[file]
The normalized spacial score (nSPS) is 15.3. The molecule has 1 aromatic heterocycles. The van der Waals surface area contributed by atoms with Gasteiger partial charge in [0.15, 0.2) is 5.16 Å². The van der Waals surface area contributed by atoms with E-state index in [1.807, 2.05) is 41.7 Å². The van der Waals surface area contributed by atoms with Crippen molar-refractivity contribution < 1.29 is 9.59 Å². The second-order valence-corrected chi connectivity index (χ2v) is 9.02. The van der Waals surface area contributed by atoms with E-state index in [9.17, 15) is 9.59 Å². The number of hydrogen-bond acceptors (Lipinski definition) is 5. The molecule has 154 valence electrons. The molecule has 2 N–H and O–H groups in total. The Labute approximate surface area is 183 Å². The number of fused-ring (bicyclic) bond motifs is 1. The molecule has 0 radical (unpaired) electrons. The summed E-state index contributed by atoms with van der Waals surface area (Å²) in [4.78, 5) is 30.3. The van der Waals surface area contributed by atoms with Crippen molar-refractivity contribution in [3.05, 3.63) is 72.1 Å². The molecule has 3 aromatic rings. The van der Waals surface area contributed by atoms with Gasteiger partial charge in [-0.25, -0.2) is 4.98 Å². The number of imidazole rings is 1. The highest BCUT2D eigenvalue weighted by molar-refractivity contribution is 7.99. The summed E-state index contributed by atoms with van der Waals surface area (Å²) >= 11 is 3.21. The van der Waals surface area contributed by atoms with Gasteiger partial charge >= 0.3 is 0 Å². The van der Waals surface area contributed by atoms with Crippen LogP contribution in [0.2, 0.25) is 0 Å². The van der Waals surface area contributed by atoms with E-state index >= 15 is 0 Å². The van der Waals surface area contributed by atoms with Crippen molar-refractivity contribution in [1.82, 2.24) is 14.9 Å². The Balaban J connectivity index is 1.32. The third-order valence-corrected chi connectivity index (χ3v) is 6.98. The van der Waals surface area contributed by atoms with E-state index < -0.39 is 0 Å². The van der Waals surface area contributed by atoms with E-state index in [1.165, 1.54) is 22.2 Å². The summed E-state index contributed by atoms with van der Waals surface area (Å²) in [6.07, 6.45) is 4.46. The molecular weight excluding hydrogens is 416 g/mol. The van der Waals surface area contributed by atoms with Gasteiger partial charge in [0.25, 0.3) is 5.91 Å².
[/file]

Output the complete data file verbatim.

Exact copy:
The normalized spacial score (nSPS) is 15.3. The molecule has 1 aromatic heterocycles. The van der Waals surface area contributed by atoms with Gasteiger partial charge in [0.15, 0.2) is 5.16 Å². The van der Waals surface area contributed by atoms with E-state index in [1.807, 2.05) is 41.7 Å². The van der Waals surface area contributed by atoms with Crippen molar-refractivity contribution < 1.29 is 9.59 Å². The second-order valence-corrected chi connectivity index (χ2v) is 9.02. The van der Waals surface area contributed by atoms with E-state index in [9.17, 15) is 9.59 Å². The number of hydrogen-bond acceptors (Lipinski definition) is 5. The molecule has 154 valence electrons. The molecule has 2 N–H and O–H groups in total. The Labute approximate surface area is 183 Å². The number of fused-ring (bicyclic) bond motifs is 1. The molecule has 0 radical (unpaired) electrons. The summed E-state index contributed by atoms with van der Waals surface area (Å²) in [4.78, 5) is 30.3. The van der Waals surface area contributed by atoms with Crippen molar-refractivity contribution in [3.05, 3.63) is 72.1 Å². The molecule has 3 aromatic rings. The van der Waals surface area contributed by atoms with Gasteiger partial charge in [-0.25, -0.2) is 4.98 Å². The number of imidazole rings is 1. The highest BCUT2D eigenvalue weighted by molar-refractivity contribution is 7.99. The summed E-state index contributed by atoms with van der Waals surface area (Å²) >= 11 is 3.21. The van der Waals surface area contributed by atoms with Gasteiger partial charge >= 0.3 is 0 Å². The van der Waals surface area contributed by atoms with Crippen LogP contribution in [0.2, 0.25) is 0 Å². The van der Waals surface area contributed by atoms with E-state index >= 15 is 0 Å². The van der Waals surface area contributed by atoms with Crippen molar-refractivity contribution in [1.82, 2.24) is 14.9 Å². The Balaban J connectivity index is 1.32. The third-order valence-corrected chi connectivity index (χ3v) is 6.98. The van der Waals surface area contributed by atoms with E-state index < -0.39 is 0 Å². The van der Waals surface area contributed by atoms with E-state index in [1.165, 1.54) is 22.2 Å². The summed E-state index contributed by atoms with van der Waals surface area (Å²) in [6.07, 6.45) is 4.46. The molecular weight excluding hydrogens is 416 g/mol. The van der Waals surface area contributed by atoms with Gasteiger partial charge in [0.25, 0.3) is 5.91 Å².